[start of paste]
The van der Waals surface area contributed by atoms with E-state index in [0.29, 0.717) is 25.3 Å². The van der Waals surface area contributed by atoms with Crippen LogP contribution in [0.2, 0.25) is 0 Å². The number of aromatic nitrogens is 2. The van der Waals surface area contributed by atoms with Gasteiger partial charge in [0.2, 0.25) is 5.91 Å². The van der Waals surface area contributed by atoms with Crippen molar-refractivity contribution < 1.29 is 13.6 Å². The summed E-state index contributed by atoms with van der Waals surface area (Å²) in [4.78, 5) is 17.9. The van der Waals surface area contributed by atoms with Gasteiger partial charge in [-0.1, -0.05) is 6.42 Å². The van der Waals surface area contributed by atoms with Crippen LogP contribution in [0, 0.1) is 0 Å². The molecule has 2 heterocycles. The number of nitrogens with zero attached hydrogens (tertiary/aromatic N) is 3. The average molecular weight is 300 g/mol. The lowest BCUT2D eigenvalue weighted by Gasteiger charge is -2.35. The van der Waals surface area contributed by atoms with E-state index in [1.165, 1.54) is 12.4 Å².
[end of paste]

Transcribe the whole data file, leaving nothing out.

The van der Waals surface area contributed by atoms with E-state index in [0.29, 0.717) is 25.3 Å². The van der Waals surface area contributed by atoms with Crippen LogP contribution in [0.2, 0.25) is 0 Å². The number of aromatic nitrogens is 2. The van der Waals surface area contributed by atoms with Gasteiger partial charge in [0.2, 0.25) is 5.91 Å². The van der Waals surface area contributed by atoms with Crippen molar-refractivity contribution < 1.29 is 13.6 Å². The summed E-state index contributed by atoms with van der Waals surface area (Å²) in [4.78, 5) is 17.9. The van der Waals surface area contributed by atoms with Gasteiger partial charge in [-0.1, -0.05) is 6.42 Å². The van der Waals surface area contributed by atoms with Crippen LogP contribution in [0, 0.1) is 0 Å². The molecule has 2 heterocycles. The number of nitrogens with zero attached hydrogens (tertiary/aromatic N) is 3. The average molecular weight is 300 g/mol. The lowest BCUT2D eigenvalue weighted by Gasteiger charge is -2.35. The van der Waals surface area contributed by atoms with E-state index in [1.165, 1.54) is 12.4 Å².